“Thank Before You Bank” is a tried and true maxim of nonprofit fundraising, but so many organizations fail to properly thank their donors. Since acknowledging gifts and planning for 2015 are among the few responsibilities that fundraisers face in late December, this is the perfect time to focus on thanking donors. A few best practices in thanking donors include:
Thank before you bank
If an organization has the capacity to deposit checks quickly, it also has the capacity to send personalized thank you letters for donations without delay. Organizations make a very positive impression on donors by mailing a thank you letter within two business days of receiving a gift. A thank you letter received within days of the gift tells donors that their donation was noticed and appreciated, while those thank you letters received weeks or months after the gift communicate apathy and very little gratitude for the donor’s gift.
Connect the thank you letter to the mission
Donors’ first priority is the mission or cause, and they only seek worthy organizations after feeling passionate about the cause. For this reason, every thank you letter should powerfully connect the donor to the mission, and successful thank you letters are cherished by donors for years (and not just for tax purposes). Many organizations ask clients to hand write short notes of gratitude to be enclosed with the organization’s formal thank you letter, and clients’ personal notes are often posted on donor refrigerators or shared with friends.
Reaffirm the donor’s decision to give
Since everyone likes to support a winner, the thank you letter should communicate the organization’s recent success and underscore that the donor’s gift will make the organization even more successful.
Personalize. Personalize. Personalize.
Every thank you letter sent should be personalized to the greatest extent possible. This goes beyond the basics of spelling the donor’s name correctly and using a preferred name in the salutation. Personalizing a thank you letter also extends to recognizing the impetus for a donor’s gift. If the donor gave in response to a direct mail piece about providing warm coats to low income school children, for example, the thank you letter should indicate the impact the gift will have on the coat program. This level of personalization usually requires that the organization draft several thank you letters.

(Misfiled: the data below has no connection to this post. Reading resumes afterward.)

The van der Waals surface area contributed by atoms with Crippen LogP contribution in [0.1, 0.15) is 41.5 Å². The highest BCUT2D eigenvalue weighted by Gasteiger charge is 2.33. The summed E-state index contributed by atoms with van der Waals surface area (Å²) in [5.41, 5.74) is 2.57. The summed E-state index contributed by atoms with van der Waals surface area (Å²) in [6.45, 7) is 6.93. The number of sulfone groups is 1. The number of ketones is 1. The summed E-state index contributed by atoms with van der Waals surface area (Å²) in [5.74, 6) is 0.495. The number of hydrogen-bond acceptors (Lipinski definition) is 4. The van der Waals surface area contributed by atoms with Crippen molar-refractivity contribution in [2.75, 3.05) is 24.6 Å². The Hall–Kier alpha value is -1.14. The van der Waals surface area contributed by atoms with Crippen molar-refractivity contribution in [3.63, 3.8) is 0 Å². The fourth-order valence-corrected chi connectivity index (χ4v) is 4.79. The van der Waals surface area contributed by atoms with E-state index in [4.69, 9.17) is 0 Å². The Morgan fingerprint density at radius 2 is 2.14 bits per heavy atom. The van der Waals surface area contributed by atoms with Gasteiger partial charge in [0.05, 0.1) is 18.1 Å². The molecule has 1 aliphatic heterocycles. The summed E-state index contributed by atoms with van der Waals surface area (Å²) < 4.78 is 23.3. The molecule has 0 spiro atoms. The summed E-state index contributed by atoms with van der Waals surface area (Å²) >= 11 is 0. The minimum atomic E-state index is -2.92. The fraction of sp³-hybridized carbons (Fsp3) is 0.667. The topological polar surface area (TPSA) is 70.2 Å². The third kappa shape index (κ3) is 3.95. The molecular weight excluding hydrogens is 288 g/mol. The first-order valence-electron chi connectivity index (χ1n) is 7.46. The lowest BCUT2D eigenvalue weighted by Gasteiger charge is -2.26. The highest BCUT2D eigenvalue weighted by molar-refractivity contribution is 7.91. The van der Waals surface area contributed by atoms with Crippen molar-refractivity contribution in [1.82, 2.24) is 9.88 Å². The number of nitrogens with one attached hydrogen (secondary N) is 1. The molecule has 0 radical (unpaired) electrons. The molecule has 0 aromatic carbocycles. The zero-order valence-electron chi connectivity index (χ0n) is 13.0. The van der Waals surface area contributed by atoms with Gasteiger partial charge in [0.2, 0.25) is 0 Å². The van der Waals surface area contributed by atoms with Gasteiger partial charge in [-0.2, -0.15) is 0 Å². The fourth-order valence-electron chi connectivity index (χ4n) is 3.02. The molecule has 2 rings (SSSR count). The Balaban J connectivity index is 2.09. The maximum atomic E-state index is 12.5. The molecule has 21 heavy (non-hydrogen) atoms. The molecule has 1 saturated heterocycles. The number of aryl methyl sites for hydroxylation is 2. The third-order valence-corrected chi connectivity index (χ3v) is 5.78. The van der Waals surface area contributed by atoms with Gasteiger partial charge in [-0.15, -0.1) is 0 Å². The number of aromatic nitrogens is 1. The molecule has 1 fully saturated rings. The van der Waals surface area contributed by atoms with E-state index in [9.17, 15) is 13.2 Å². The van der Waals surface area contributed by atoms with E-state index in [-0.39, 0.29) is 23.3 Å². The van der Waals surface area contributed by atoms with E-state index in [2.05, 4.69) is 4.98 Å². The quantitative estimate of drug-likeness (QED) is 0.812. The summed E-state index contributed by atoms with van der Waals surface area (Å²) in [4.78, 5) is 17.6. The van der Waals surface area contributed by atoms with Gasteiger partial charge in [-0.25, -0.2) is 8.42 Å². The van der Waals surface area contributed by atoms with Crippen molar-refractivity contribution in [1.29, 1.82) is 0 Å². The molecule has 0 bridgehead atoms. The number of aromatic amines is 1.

Correspondence should feel like a letter from a personal friend
Even when done by mail, fundraising is relationship building. While the thank you letter will use the organization’s letterhead and envelope, the best thank you letters feel like they are from a person and not an organization. This means a real signature (not a digital one), and the person signing the letter should hand-write a note of thanks near their signature.
In this age of low-cost, high-quality color printing, many donors will use a wet finger to determine whether the signature and personal note smudge. Using a felt-tip or gel-ink pen ensures the donor has the satisfaction of a “good smudge”.
Since personal correspondence uses stamps and not metered postage, the envelope should use a real first class or forever stamp. The U.S. Postal Service has a variety of different stamps for purchase online, which gives the organization another opportunity to communicate its mission to the donor.
Organizations serving veterans might use the purple heart stamp or medal of honor stamp, food banks can choose a farmers market stamp, environmental organizations might opt for a “go green” stamp, civil rights organizations might affix the Emancipation Proclamation stamp, and LGBT organizations could use the Harvey Milk stamp. Reviewing all of the stamp options at the USPS website is well worth a fundraiser’s time.
Thank you letters have a shelf life
Donors who make multiple gifts each year should receive a different thank you letter each time. Nothing communicates “you, dear donor, are just a name in our database”, like receiving the same thank you letter several times.
Additionally, the best thank you letters are current and topical, which means most cannot be used for more than a few months.
Sometimes a letter just isn’t enough
An organization’s executive director should personally call and thank any donor making a gift over a specified amount. Since major donors almost never receive personal thank you calls the day a gift is arrives in the office, this call will set your organization apart from the others and strengthen the relationship with the donor.
For organizations with only a few donors, those making gifts over $200 might receive the personal call, while organizations with thousands of donors may choose to call and thank those donors making gifts over $1,000 or $5,000. Most important, the call should occur the same day the gift is received, and the call should focus entirely on thanking the donor and communicating how the gift will help the organization achieve its mission.
If the executive director is out of the office or the organization is very large, the chief fundraising officer can place this call.